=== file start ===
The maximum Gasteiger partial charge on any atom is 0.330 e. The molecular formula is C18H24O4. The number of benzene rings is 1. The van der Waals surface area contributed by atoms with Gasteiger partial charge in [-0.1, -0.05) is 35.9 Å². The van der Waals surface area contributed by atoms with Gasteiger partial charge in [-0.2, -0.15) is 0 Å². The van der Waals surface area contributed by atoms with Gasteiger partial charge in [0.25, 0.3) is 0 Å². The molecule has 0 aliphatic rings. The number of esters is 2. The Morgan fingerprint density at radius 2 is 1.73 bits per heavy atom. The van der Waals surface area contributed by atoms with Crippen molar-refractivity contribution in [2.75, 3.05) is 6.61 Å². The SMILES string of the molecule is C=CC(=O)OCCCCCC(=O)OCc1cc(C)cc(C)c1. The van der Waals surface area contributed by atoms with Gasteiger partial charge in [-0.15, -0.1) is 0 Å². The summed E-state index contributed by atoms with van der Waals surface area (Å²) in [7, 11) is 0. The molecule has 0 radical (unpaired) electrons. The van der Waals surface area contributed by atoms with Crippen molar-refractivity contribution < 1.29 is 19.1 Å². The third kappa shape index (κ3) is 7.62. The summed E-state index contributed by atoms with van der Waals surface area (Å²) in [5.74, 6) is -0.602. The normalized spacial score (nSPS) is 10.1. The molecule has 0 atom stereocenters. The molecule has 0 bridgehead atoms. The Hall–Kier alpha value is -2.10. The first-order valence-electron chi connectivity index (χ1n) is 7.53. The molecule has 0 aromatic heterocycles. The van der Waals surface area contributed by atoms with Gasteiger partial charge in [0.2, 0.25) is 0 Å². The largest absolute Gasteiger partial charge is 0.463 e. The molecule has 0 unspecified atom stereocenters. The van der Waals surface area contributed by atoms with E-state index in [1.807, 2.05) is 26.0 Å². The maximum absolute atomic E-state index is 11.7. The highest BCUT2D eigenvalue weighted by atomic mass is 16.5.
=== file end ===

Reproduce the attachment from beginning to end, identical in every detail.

The maximum Gasteiger partial charge on any atom is 0.330 e. The molecular formula is C18H24O4. The number of benzene rings is 1. The van der Waals surface area contributed by atoms with Gasteiger partial charge in [-0.1, -0.05) is 35.9 Å². The van der Waals surface area contributed by atoms with Gasteiger partial charge in [-0.2, -0.15) is 0 Å². The van der Waals surface area contributed by atoms with Gasteiger partial charge in [0.25, 0.3) is 0 Å². The molecule has 0 aliphatic rings. The number of esters is 2. The Morgan fingerprint density at radius 2 is 1.73 bits per heavy atom. The van der Waals surface area contributed by atoms with Crippen molar-refractivity contribution in [2.75, 3.05) is 6.61 Å². The SMILES string of the molecule is C=CC(=O)OCCCCCC(=O)OCc1cc(C)cc(C)c1. The van der Waals surface area contributed by atoms with Gasteiger partial charge in [-0.15, -0.1) is 0 Å². The summed E-state index contributed by atoms with van der Waals surface area (Å²) in [7, 11) is 0. The molecule has 0 radical (unpaired) electrons. The van der Waals surface area contributed by atoms with Crippen molar-refractivity contribution < 1.29 is 19.1 Å². The third kappa shape index (κ3) is 7.62. The summed E-state index contributed by atoms with van der Waals surface area (Å²) in [5.74, 6) is -0.602. The normalized spacial score (nSPS) is 10.1. The molecule has 0 atom stereocenters. The molecule has 0 bridgehead atoms. The Hall–Kier alpha value is -2.10. The first-order valence-electron chi connectivity index (χ1n) is 7.53. The molecule has 0 aromatic heterocycles. The van der Waals surface area contributed by atoms with Gasteiger partial charge in [0.2, 0.25) is 0 Å². The largest absolute Gasteiger partial charge is 0.463 e. The molecule has 0 unspecified atom stereocenters. The van der Waals surface area contributed by atoms with E-state index in [1.807, 2.05) is 26.0 Å². The maximum absolute atomic E-state index is 11.7. The highest BCUT2D eigenvalue weighted by atomic mass is 16.5.